Spinal cord regeneration. There is a casuistry in each patient who suffers a spinal cord injury, because a combined therapy that is successful in one patient is not transferrable to the rest.
This week, both the national and international press have reported on an article in medical journal Cell Transplantation (CT-1239 Cell Transplantation Early Epub), which published the outcome of a clinical trial where it was shown that a 38-year-old Bulgarian man whose spinal cord was severed after being stabbed in the back could now walk again with the aid of a walker only.
While this is undoubtedly encouraging news, we must be cautious in its regarding.
Spinal cord injury is a condition that very dramatically disrupts not only the life of the person, whether suffered congenitally or suddenly, but that of his or her family and friends who witness firsthand the difficulties experienced by the person not only in the physical environment, but also psychological and even social difficulties. For this reason, any news related with spinal cord injury always generates great social impact that can lead us to prematurely think that “it’s cured at last”.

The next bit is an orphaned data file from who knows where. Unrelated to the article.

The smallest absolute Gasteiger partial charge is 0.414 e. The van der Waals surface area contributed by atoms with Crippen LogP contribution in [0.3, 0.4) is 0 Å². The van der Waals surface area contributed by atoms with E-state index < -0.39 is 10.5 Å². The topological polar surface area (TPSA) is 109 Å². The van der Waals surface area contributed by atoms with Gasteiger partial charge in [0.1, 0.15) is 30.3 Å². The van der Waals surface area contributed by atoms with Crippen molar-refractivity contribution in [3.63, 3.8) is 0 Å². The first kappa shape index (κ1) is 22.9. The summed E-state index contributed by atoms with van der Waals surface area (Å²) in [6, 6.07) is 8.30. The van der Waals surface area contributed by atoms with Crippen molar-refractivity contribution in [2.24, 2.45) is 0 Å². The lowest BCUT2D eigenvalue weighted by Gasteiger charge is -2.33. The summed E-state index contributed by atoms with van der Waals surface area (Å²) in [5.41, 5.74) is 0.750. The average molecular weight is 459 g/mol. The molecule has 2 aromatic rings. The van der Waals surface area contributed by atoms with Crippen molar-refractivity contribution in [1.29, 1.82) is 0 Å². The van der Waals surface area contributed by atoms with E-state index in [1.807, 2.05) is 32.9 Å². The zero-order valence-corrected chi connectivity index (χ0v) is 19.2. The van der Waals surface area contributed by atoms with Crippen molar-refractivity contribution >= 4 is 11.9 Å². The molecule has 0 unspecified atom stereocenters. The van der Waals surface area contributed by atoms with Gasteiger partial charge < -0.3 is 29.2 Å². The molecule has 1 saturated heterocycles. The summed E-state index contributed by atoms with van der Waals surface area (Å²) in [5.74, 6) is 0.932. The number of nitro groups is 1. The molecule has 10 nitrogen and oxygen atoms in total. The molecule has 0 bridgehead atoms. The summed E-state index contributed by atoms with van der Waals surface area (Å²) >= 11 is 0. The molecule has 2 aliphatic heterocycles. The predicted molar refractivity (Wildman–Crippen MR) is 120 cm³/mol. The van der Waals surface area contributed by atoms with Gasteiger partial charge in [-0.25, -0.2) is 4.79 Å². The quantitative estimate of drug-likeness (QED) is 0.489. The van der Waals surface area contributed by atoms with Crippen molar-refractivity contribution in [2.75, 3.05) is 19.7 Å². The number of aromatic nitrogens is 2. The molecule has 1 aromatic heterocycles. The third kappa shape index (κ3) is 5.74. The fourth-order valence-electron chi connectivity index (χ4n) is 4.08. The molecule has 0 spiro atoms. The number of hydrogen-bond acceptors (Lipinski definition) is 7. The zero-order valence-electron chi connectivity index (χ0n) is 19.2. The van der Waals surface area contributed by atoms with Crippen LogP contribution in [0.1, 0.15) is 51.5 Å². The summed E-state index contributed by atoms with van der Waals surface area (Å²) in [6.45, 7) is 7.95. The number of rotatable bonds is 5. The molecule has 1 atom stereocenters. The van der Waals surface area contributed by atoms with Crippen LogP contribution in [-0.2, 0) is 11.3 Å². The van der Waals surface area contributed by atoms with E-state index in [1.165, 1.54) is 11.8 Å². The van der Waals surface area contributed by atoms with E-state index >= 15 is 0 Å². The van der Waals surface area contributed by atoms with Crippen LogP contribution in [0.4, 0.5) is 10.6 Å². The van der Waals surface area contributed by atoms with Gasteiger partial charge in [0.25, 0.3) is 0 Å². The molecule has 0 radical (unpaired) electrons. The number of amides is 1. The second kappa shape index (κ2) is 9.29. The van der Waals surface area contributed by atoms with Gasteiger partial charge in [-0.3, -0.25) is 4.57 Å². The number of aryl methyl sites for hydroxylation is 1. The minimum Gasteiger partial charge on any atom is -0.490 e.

We must be cautious and investigate a little further. When a spinal injury occurs, it causes an interruption in the communication pathway between the muscles and the brain, so that the information sent by the brain to produce a movement is interrupted as if it were an electrical connection. This particular case reported the results of a treatment applied to a single patient, combining transplant of nerve tissue from the ankle with cells from the olfactory ensheathing glia.
The views, opinions and positions expressed by these authors and blogs are theirs and do not necessarily represent that of the Bioethics Research Library and Kennedy Institute of Ethics or Georgetown University.